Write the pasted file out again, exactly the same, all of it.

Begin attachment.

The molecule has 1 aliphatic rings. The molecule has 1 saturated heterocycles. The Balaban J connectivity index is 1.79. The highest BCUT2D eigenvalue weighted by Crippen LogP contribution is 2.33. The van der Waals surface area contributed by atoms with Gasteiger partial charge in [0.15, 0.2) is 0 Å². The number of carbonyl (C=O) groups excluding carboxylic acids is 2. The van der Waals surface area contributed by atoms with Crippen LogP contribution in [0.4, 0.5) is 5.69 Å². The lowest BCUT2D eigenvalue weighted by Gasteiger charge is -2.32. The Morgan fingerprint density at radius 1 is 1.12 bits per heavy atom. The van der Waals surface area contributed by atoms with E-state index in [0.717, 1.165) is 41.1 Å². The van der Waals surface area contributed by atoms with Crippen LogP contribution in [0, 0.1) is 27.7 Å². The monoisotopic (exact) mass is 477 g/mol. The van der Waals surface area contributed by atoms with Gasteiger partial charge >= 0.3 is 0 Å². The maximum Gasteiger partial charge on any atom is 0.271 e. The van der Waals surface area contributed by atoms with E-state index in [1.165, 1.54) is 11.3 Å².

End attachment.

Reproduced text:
The molecule has 1 aliphatic rings. The molecule has 1 saturated heterocycles. The Balaban J connectivity index is 1.79. The highest BCUT2D eigenvalue weighted by Crippen LogP contribution is 2.33. The van der Waals surface area contributed by atoms with Gasteiger partial charge in [0.15, 0.2) is 0 Å². The number of carbonyl (C=O) groups excluding carboxylic acids is 2. The van der Waals surface area contributed by atoms with Crippen LogP contribution in [0.4, 0.5) is 5.69 Å². The lowest BCUT2D eigenvalue weighted by Gasteiger charge is -2.32. The Morgan fingerprint density at radius 1 is 1.12 bits per heavy atom. The van der Waals surface area contributed by atoms with E-state index in [0.717, 1.165) is 41.1 Å². The van der Waals surface area contributed by atoms with Crippen LogP contribution in [0, 0.1) is 27.7 Å². The monoisotopic (exact) mass is 477 g/mol. The van der Waals surface area contributed by atoms with Gasteiger partial charge >= 0.3 is 0 Å². The maximum Gasteiger partial charge on any atom is 0.271 e. The van der Waals surface area contributed by atoms with E-state index in [1.165, 1.54) is 11.3 Å².